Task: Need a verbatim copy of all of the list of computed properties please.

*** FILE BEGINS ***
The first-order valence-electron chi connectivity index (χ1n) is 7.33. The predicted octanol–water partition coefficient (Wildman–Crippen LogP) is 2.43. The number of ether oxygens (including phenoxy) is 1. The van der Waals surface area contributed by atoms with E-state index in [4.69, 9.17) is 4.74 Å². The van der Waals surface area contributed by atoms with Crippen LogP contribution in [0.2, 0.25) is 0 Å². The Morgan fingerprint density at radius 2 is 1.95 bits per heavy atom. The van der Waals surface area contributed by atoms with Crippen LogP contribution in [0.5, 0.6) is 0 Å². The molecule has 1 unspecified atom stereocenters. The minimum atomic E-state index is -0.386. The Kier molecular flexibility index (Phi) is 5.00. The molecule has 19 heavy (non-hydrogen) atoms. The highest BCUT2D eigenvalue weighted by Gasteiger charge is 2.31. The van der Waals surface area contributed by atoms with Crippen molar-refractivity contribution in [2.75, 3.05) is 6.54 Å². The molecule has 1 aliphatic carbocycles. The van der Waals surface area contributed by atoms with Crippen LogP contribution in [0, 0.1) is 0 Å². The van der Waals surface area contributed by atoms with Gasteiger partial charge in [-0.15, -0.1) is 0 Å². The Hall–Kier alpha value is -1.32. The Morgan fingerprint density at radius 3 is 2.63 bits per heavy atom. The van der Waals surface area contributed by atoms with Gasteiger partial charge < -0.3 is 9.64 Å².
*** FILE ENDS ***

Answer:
The first-order valence-electron chi connectivity index (χ1n) is 7.33. The predicted octanol–water partition coefficient (Wildman–Crippen LogP) is 2.43. The number of ether oxygens (including phenoxy) is 1. The van der Waals surface area contributed by atoms with E-state index in [4.69, 9.17) is 4.74 Å². The van der Waals surface area contributed by atoms with Crippen LogP contribution in [0.2, 0.25) is 0 Å². The Morgan fingerprint density at radius 2 is 1.95 bits per heavy atom. The van der Waals surface area contributed by atoms with Crippen LogP contribution in [0.5, 0.6) is 0 Å². The molecule has 1 unspecified atom stereocenters. The minimum atomic E-state index is -0.386. The Kier molecular flexibility index (Phi) is 5.00. The molecule has 19 heavy (non-hydrogen) atoms. The highest BCUT2D eigenvalue weighted by Gasteiger charge is 2.31. The van der Waals surface area contributed by atoms with Crippen molar-refractivity contribution in [2.75, 3.05) is 6.54 Å². The molecule has 1 aliphatic carbocycles. The van der Waals surface area contributed by atoms with Crippen LogP contribution in [0, 0.1) is 0 Å². The van der Waals surface area contributed by atoms with Gasteiger partial charge in [-0.15, -0.1) is 0 Å². The Hall–Kier alpha value is -1.32. The Morgan fingerprint density at radius 3 is 2.63 bits per heavy atom. The van der Waals surface area contributed by atoms with Gasteiger partial charge < -0.3 is 9.64 Å².